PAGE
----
Garden ‘Surprise’ Party!

Hi Friends!

It feels just like a garden ‘party’ here in the Midwest ~ a bit of a ‘surprise’ party! These party plans seem to have been underway since February, when we had a stretch of unseasonably warm days. Shortly thereafter, gardeners began to notice foliage emerging from our sleepy, leaf-covered garden beds. I remember taking walks through my garden in late February and early March whispering, “Slow down. It’s much too early.”

Our garden party guests might be feeling confused, as well. Migratory birds and other wildlife have been caught by surprise. This week, I noticed a robin finishing her nest under the eaves, with a southern exposure. The University of Illinois Extension reports that plant growth is 15-20 days ahead of schedule in our area. By tracking growing degree days (GDD), researchers confirm that we are well ahead of normal. Insect populations are making an early appearance. Dandelions have already been in bloom for two weeks. Our usual gardenkeeping tasks seem completely off-schedule this Spring.

My Garden Joys 2017  journal has been capturing the memories of our early garden ‘surprise’ party!

Throughout April, I’ve been extra busy making changes to our front yard as I continue to ‘right-size’ our perennial gardens. A few weeks ago, I decided to eliminate an old stone planter that was a part of this garden long before I moved here. Over the past thirty years, I have enjoyed creating many different plant combinations in the old stone planter. Now it was time to carefully move many of the perennials to other garden beds and compost the rest. (It’s never easy to say goodbye, so I had to keep repeating the mantra ~ “These are not children or pets.’ ) In my heart, I knew that I was doing the right thing… and I always listen to my heart!

Fortunately, I saved many of the loose bricks to use in the backyard. I think they should have a place of honor in our ‘History Garden,’ near our 1922 garage. Using all of my strength, I just couldn’t budge the remaining bricks. So, we called our favorite Handyman, who came with his sledge hammer. What a job! He discovered three layers of stone and slate in the foundation beneath the soil. A very talented Mason had done an excellent job of building the stone planter so long ago!

Next, we hired three strong landscapers to carry the stones to their heavy duty truck and haul them to a business for recycling. We planted grass seed in its place. Now there will be a bit more to mow, but a lot less to weed. 🙂 It felt so great to cross this garden project off my l-o-n-g ‘To Do’ list early in the season!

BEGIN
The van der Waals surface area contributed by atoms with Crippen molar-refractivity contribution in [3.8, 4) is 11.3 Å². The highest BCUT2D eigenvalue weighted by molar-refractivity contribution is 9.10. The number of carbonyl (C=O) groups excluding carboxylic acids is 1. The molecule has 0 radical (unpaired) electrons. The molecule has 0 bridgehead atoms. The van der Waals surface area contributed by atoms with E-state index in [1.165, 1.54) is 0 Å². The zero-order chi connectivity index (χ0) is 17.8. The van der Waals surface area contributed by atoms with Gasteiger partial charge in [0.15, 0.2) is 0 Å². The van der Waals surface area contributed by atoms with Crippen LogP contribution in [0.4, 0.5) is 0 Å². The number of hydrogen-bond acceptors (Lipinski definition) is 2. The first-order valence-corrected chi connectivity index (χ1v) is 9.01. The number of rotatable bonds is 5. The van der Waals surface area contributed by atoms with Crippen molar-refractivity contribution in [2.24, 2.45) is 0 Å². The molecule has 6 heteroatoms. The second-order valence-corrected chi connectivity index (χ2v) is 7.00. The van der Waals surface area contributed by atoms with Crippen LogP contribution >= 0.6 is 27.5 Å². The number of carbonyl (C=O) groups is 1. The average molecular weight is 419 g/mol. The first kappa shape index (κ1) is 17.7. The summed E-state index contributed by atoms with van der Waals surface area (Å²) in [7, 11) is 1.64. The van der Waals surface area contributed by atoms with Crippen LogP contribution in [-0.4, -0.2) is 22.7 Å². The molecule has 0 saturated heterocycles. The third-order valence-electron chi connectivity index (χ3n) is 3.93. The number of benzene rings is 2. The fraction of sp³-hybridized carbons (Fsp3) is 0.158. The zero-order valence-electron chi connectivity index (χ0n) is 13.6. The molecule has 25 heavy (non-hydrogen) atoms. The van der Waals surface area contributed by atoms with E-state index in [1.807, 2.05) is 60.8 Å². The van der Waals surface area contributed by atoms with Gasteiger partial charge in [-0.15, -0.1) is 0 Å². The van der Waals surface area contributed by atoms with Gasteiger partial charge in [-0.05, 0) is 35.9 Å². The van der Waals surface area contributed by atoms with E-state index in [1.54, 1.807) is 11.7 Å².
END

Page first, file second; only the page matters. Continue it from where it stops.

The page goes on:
Some of my most treasured memories are the years that our stone planter was filled with old-fashioned Hollyhocks, in the loveliest colors. They often grew taller than me! I’ll always remember collecting the Hollyhock seeds to make little packets of ‘Seeds of Friendship’ as small tokens of gratitude for our wedding shower. It was such a small way to share the abundance of my garden with special friends.  One summer, the hungry neighborhood groundhogs kept munching on the tops of each Hollyhock stem. That year, we had ‘miniature’ Hollyhocks, only 12 inches tall, in full bloom! Passersby would often stop to comment on our tiny Hollyhocks and I would always share our groundhog tales with them. Ahhh… the garden memories that filled our stone planter over the years!

This week, it was so surprising to see what was blooming in my garden each day! ⇧ We truly are weeks ahead of our typical bloom times. So, I’m scurrying to keep up with our garden ‘surprise’ party this Spring!  The Herb & Tea Garden beds no longer have their warm blanket of leaves. Along the insides of the white picket fence, my favorite, old-fashioned perennials are thriving in this Spring garden party.  The Bleeding Hearts, Cranesbill Geranium, and Anemones are in full bloom and the Coral Bells and Peonies already have buds.

I spent a recent afternoon tidying up the potting bench in the garage.  The garden tools and flower pots are ready and waiting. After I washed the window curtains above the potting bench, I made a simple bunting with flower seed packets. Doesn’t bunting make every surprise party more festive?  🙂